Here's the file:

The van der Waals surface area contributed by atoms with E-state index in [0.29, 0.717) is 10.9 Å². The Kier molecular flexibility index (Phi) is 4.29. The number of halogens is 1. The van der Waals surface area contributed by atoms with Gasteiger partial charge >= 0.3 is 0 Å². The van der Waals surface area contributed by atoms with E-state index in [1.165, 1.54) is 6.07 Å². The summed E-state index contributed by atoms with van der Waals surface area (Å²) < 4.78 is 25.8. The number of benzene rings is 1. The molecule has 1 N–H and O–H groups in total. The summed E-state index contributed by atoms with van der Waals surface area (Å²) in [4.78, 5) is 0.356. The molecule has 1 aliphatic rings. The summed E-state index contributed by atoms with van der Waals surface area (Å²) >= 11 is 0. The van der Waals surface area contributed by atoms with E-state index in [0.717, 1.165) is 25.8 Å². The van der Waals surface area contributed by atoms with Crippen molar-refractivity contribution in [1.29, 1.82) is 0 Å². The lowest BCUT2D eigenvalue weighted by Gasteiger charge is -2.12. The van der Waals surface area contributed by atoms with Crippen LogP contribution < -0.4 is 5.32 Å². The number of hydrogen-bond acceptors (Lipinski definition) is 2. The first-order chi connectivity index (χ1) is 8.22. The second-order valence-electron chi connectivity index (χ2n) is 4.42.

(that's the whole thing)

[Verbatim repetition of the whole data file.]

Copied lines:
The van der Waals surface area contributed by atoms with E-state index in [0.29, 0.717) is 10.9 Å². The Kier molecular flexibility index (Phi) is 4.29. The number of halogens is 1. The van der Waals surface area contributed by atoms with Gasteiger partial charge >= 0.3 is 0 Å². The van der Waals surface area contributed by atoms with E-state index in [1.165, 1.54) is 6.07 Å². The summed E-state index contributed by atoms with van der Waals surface area (Å²) < 4.78 is 25.8. The number of benzene rings is 1. The molecule has 1 N–H and O–H groups in total. The summed E-state index contributed by atoms with van der Waals surface area (Å²) in [4.78, 5) is 0.356. The molecule has 1 aliphatic rings. The summed E-state index contributed by atoms with van der Waals surface area (Å²) >= 11 is 0. The van der Waals surface area contributed by atoms with E-state index in [0.717, 1.165) is 25.8 Å². The van der Waals surface area contributed by atoms with Crippen molar-refractivity contribution in [1.29, 1.82) is 0 Å². The lowest BCUT2D eigenvalue weighted by Gasteiger charge is -2.12. The van der Waals surface area contributed by atoms with Crippen LogP contribution < -0.4 is 5.32 Å². The number of hydrogen-bond acceptors (Lipinski definition) is 2. The first-order chi connectivity index (χ1) is 8.22. The second-order valence-electron chi connectivity index (χ2n) is 4.42.